Easy DIY elegant, modern coffee table


1 of 640 x 1240mm 16mm SupaWood – top

1 of 600 x 1200mm 16mm SupaWood – base

1 of 450 x 600mm 16mm SupaWood – divider

1 of 550 x 600mm 16mm SupaWood – shelf

2 of 70 x 1200mm 16mm SupaWood – front panel

2 of 70 x 632mm 16mm SupaWood – side panel

4 of 69 x 69 x 536mm PAR pine – legs

2 of 44 x 44 x 1800mm lengths of PAR pine – crossbeams

4 x 35mm screws

5 x 75mm screws

6 steel corner braces plus 16mm screws

Wood glue

Wood filler


Drill / Driver plus assorted bits

Mitre saw or mitre box and backsaw

Wood chisel

Sander plus 120- and 240-grit sandpaper

Router or Dremel Trio and decorative bit

Tape measure and pencil


Note: All sections are pre-drilled with 3mm countersunk pilot holes unless otherwise specified.




1. To start there are a few pieces that need to be cut and routed. Use a jigsaw to cut out 69mm x 69mm squares for mounting the legs.


2. After cutting the corners, make a mark at the centre of the cut-out (on the long side) to drill a 4mm pilot hole that 75mm deep.


3. If you want to add a decorative edge on the base panels and top,  use a Dremel Trio or Router and decorative bit.


4. Use a tape measure and pencil to draw a line 217mm from the top and bottom of the divider. Use as a guide to mount the shelf with 45mm screws.


5. Also measure and draw a line on both sides of the base at 550mm and 566mm in on the shelf side and use this as a guide for attaching the base to the divider.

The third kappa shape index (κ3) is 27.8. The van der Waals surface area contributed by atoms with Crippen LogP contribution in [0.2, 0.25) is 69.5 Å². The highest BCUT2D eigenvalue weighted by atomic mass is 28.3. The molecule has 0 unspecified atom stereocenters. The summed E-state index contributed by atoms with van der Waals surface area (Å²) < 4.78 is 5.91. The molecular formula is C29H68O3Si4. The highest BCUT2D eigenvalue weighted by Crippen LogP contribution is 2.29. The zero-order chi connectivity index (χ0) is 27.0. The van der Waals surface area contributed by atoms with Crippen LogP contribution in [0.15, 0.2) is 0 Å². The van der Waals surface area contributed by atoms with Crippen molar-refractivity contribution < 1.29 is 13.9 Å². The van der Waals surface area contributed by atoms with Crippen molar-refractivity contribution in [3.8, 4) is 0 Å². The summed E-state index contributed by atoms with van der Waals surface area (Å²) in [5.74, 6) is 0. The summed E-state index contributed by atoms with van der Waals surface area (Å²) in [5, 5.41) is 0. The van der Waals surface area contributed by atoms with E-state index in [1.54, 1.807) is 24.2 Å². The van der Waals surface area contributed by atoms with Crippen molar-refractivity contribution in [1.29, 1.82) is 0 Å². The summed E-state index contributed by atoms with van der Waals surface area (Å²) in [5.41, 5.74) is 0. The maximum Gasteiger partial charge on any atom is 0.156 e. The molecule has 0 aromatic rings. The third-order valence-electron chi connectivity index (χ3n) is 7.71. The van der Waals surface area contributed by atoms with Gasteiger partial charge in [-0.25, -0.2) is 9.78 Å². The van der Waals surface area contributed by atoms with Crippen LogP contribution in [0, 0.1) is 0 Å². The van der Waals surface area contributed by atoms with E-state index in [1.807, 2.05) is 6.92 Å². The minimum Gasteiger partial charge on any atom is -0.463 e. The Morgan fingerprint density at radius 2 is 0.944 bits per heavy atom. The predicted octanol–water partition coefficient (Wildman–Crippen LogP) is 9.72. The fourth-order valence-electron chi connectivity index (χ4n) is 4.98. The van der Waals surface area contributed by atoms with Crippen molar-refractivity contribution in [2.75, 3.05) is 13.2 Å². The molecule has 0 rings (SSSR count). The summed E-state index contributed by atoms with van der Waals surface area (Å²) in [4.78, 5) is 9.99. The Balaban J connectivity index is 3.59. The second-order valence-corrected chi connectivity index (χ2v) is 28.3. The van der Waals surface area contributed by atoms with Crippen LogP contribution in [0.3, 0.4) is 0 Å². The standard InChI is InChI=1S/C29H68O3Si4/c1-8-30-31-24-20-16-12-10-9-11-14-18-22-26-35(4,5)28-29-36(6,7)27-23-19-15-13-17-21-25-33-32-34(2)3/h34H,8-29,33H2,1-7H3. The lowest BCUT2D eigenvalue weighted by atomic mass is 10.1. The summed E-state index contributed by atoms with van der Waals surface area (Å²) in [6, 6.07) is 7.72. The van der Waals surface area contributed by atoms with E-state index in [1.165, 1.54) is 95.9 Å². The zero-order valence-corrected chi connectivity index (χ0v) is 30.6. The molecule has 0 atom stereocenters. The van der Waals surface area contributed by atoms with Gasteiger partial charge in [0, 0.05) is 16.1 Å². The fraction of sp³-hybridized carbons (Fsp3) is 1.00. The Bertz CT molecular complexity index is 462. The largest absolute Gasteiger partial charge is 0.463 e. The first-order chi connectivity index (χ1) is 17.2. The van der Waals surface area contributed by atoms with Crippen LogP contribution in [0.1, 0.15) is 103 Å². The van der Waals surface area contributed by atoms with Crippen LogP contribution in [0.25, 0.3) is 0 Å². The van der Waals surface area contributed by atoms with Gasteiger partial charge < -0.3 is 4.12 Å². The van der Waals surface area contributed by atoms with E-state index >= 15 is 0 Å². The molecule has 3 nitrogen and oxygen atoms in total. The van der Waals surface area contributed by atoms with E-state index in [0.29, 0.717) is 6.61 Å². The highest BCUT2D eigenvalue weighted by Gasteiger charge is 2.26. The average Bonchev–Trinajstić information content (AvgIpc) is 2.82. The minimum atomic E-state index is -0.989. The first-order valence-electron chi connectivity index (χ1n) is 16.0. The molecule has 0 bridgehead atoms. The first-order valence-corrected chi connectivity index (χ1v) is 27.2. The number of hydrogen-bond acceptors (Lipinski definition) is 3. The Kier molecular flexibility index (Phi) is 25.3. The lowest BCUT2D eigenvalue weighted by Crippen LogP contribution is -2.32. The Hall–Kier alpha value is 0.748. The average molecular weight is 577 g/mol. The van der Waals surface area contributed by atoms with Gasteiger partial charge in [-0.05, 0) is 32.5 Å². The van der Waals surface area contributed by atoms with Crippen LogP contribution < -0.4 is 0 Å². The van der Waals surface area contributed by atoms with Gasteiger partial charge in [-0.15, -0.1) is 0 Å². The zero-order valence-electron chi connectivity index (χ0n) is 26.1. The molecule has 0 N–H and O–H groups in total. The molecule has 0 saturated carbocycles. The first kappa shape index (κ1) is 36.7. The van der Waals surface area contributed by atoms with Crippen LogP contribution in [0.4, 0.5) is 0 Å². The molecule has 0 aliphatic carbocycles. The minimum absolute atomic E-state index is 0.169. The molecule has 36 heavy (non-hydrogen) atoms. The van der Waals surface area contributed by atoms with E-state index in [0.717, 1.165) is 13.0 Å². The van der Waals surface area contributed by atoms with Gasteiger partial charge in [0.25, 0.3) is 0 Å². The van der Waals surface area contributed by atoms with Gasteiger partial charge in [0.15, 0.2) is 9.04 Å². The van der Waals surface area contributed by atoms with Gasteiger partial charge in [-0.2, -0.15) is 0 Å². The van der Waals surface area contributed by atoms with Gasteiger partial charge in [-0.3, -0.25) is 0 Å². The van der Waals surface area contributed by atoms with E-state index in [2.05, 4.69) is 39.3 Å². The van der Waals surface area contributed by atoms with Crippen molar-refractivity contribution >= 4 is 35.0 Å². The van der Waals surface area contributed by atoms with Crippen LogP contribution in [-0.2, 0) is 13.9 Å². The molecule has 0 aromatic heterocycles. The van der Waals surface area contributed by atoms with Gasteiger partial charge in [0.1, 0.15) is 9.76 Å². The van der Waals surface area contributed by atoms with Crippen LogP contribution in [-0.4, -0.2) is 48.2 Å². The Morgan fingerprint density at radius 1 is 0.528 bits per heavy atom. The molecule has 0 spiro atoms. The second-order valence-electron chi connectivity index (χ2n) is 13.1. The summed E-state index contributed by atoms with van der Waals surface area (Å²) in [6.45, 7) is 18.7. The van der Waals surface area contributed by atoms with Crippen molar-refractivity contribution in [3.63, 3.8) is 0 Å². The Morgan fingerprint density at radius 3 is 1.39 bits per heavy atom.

. To attach the legs to the side with the shelf measure and mark all the way around the leg at 70mm and 86mm, and 303mm and 319mm – also mark the centre point (34.5mm)  at the front of each leg. Repeat this on the remaining legs but only draw a 70mm and 86mm line with a centre mark at the front.

On the marks drill a 10mm deep hole with a 10mm wood bit. Use the drawn lines as a guide to mount the legs to the base and shelf with 75mm screws.


7. The top has a 20mm overlap around the edge. Secure the top to the legs and divider with 45mm screws.


8. Attach the base front and back panel to the legs and repeat with the side panels.



Attach steel angle braces along underneath the base to secure the front, back and side panels along the length.


9. For the cross pieces cut 4 x 650mm lengths of 44 x 44mm pine. Working one length at a time, cut a 42-degree angle at the top. The length is still too long, so place this against the side of the table to mark for the correct length and cut at a 42-degree angle. Repeat this for all legs.

Keep the cross pieces together in pairs for the two sides to know which piece fits where when putting the sections together.


This method ensures exact lengths and cutting angles, as a few millimeters here and there in the assembly can make a lot of difference when fitting the cross pieces.


10. Place one pair  in place in the side to mark the points where the two

beams intersect and mark the top and bottom with a pencil line. Repeat this for the other side.


11. To ensure a perfect overlap remove exactly half the thickness on both beams. The back beam has the top half removed and the top beam has the bottom half removed. These will then slot together to create the ‘X’ shape for the ends of the table. You can use a wood chisel to remove these sections.


12. Secure the beams with wood glue, clamp and leave overnight. Place the ‘X’ beams in place with wood glue.




  • Use wood filler on all screw holes and let this dry before sanding.
  • Use 240-grit sandpaper to smooth all cut edges.
  • Apply Plascon Wood Primer on pine sections.
  • Paint in your choice of colour using acrylic paint.



Article courtesy of EasyDIY



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Janice Anderssen

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